Tag Archives: insects

Fall photography workshops approaching

Four photography workshops are approaching fast. Each have just a few spots available.

For more information and to reserve your spot before they are gone, please visit the website at http://www.thenatureconnection.com/workshopschedule.html  .

2017 Workshop PromoB

Copyright © 2017 Brian Loflin. All rights reserved.

White Table for Shadowless Lighting

A portable table for high-key photography in the field.

Many times we encounter great photographic opportunities in the field and can accomplish making some superb images of the subject in its habitat. (The mating stink bugs, below) Often however, it would be nice to capture images with greater clarity by the eliminating of ugly or distracting elements and improve the subject view by removing all the background.

High Key-MedREZ-2

I am often told by many that you can do all this in Photoshop or other post processing software. (Don’t worry, fix it in Photoshop.) While I know that to be true, why spend a lot of time in front of the computer when we can manage the technique in the field and in the camera?

 So, my suggestion is to use a translucent white acrylic plastic background sheet and create near shadowless, high-key lighting by using an electronic flash as backlight. Similar to the White Box technique, (See: Create shadowless macro backgrounds) this has been a common studio practice for many years. Now recreating this technique in the field sheds a new light on our subjects. (Pardon the pun.) Enter the White Table.


This simple tool is an open framework created of PVC plumbing pipe. My dimensions are simple, 12 inches on each side. And with the addition of a 12 inch square white acrylic plastic top, the table is complete. I do not cement the PVC joints so the legs readily come apart for ease of transport.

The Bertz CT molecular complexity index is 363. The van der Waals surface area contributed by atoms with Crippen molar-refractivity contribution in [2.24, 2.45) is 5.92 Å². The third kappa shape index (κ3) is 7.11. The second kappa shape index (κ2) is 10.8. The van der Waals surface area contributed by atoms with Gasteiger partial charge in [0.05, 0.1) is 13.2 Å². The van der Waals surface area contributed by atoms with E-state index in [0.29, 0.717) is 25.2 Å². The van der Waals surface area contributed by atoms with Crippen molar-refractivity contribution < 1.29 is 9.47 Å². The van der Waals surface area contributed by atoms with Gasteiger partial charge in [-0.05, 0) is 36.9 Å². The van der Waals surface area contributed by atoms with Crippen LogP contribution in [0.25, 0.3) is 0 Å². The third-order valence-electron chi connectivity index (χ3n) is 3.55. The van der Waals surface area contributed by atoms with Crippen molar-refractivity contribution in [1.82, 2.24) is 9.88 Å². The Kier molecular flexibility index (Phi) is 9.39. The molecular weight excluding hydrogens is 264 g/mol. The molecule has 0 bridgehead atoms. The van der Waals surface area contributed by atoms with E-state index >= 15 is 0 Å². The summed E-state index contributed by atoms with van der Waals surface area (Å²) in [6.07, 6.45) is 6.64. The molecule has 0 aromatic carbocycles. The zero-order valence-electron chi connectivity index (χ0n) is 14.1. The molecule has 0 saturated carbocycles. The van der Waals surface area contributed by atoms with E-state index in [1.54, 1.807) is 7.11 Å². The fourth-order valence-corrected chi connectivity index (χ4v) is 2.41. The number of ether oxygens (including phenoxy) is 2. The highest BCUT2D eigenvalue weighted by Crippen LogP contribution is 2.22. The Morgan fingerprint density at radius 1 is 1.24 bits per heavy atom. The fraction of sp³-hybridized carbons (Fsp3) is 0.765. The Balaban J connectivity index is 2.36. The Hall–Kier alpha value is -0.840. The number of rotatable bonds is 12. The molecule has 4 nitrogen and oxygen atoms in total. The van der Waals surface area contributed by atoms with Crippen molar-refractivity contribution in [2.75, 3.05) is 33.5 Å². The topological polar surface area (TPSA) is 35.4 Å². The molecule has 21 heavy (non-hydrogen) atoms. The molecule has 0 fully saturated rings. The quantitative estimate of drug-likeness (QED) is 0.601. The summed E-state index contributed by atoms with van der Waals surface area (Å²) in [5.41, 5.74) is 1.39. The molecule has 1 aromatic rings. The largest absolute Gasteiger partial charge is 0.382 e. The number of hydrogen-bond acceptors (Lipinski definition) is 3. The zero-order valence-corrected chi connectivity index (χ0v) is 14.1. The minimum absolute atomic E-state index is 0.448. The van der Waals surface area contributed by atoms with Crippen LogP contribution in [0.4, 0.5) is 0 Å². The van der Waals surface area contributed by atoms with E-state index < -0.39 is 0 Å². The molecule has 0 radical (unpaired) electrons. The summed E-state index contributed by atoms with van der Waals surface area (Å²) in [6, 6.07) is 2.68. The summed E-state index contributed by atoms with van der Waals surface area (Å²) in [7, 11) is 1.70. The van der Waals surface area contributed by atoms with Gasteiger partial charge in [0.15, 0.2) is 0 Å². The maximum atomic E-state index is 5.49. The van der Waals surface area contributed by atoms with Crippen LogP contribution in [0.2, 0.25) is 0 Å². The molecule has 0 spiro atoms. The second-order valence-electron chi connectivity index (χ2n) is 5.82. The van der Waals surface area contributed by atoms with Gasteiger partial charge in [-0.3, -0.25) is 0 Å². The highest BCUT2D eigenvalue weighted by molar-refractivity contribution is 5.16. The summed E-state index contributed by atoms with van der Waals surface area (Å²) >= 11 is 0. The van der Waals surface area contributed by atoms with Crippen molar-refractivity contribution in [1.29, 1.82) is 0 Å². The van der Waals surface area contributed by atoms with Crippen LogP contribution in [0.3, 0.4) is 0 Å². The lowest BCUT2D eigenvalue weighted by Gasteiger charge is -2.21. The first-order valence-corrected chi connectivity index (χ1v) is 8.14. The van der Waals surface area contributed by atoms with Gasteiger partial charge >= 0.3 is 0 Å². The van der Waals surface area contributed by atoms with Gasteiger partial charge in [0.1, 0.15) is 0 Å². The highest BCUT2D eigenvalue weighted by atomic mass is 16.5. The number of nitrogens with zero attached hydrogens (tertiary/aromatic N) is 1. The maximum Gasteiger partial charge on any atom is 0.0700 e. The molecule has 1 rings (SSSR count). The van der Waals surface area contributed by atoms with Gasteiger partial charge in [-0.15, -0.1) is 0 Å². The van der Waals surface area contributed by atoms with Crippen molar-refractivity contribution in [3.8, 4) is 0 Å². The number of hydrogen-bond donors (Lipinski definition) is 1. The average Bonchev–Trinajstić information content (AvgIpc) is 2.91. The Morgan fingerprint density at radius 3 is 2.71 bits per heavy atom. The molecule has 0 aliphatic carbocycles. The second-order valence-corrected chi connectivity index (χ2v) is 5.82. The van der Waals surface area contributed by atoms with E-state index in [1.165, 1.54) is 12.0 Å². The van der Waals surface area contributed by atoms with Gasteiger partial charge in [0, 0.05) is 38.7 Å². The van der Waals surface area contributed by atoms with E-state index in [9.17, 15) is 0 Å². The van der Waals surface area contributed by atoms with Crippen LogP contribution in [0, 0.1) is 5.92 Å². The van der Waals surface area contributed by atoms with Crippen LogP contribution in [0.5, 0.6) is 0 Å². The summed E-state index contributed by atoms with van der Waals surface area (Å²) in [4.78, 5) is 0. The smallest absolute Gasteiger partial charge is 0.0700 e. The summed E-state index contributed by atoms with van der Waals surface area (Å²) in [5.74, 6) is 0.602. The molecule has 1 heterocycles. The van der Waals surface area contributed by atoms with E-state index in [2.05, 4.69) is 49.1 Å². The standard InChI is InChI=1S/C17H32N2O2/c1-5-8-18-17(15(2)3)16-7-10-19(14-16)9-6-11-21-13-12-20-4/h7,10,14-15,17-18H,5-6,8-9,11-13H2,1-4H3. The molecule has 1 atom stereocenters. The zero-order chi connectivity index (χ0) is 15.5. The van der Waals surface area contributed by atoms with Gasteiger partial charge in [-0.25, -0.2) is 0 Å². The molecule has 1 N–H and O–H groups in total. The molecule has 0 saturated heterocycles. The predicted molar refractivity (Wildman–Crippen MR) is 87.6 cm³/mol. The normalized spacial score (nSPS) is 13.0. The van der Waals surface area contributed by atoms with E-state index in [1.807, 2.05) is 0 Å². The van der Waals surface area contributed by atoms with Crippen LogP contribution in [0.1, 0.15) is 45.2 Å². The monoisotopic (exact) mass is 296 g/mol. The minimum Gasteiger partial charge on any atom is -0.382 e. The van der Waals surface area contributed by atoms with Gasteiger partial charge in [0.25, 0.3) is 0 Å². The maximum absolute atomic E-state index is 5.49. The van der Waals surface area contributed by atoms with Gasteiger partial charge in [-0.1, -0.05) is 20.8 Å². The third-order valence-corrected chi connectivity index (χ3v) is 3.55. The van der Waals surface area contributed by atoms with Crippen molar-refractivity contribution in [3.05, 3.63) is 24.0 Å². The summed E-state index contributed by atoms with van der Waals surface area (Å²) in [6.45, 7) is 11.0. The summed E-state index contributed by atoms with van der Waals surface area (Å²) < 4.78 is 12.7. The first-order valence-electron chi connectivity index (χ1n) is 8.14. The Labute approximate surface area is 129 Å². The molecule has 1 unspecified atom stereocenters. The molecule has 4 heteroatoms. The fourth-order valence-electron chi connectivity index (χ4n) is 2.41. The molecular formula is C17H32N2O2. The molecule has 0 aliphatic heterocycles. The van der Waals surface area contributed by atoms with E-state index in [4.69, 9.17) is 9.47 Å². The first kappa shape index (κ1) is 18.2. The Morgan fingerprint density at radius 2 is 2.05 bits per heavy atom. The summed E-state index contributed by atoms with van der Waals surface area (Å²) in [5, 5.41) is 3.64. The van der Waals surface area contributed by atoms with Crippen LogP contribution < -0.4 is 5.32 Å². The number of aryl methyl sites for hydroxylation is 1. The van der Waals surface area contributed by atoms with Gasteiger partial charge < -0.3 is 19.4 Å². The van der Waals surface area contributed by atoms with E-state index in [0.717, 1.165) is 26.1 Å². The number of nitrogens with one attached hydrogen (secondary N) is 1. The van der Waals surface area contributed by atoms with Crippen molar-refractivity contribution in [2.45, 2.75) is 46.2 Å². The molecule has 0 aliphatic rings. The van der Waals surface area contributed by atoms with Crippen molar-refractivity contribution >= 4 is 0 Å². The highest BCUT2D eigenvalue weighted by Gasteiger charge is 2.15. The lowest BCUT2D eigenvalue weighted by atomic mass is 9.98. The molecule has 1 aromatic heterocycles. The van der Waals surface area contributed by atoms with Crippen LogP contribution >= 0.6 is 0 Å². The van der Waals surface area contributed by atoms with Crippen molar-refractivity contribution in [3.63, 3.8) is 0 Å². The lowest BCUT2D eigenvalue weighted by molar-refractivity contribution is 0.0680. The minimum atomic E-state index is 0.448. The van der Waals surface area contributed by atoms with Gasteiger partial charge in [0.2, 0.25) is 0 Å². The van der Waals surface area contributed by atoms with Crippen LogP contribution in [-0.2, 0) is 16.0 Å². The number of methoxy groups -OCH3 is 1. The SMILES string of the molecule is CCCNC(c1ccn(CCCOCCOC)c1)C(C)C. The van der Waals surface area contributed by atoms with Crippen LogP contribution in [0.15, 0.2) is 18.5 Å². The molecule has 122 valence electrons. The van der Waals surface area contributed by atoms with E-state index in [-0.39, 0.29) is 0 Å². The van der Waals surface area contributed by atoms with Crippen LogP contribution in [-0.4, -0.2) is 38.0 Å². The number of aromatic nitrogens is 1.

In use, above, the unit rests on the ground. A back light flash is positioned to fire upward through the plastic top to provide a blown-out background. A second flash on, or near, camera provides front light for the subject and the trigger for the back light flash.

Here is an example of the same mating stink bugs carefully moved to the White Table. This process provides a completely different view of the insects without background distractions. The photo is clean and this technique allows lighting for maximum detail.

High Key-MedREZ-1A simple twist to this technique is to switch the white acrylic for a black sheet of the same material. This will allow the production of some images with nice, contrasting black backgrounds and interesting reflections. This works exceptionally well with hairy subjects like the tarantula, (below).


Copyright © 2016 Brian Loflin. All rights reserved.

The Queen Emerges


Several days after the Monarch eclosing, I had the second chrysalis develop. This butterfly was a Queen. I was a bit late in starting preparations so I missed the first part of the emerging process. I did however get some images in the process.

The cameras, setup and procedure was the same as the Monarch, except that I used a live stem of Blue mist flower, a Queen favorite.

Here is another pair of views of the same adult:

Queen Butterfly

Extreme close-up

Copyright © 2015 Brian Loflin. All rights reserved.

June Macro Photo Workshop

June Macro WS-7688

Ten avid participants from as far away as Minnesota discovered great surprises as they developed new skills in the exciting small world of macro photography. The workshop was held in the heart of the Texas Hill Country at the historic Mo Ranch Conference Center in Hunt. Everyone expanded their understanding and skills through classroom instruction, and intensive, hands-on field and lab photography sessions.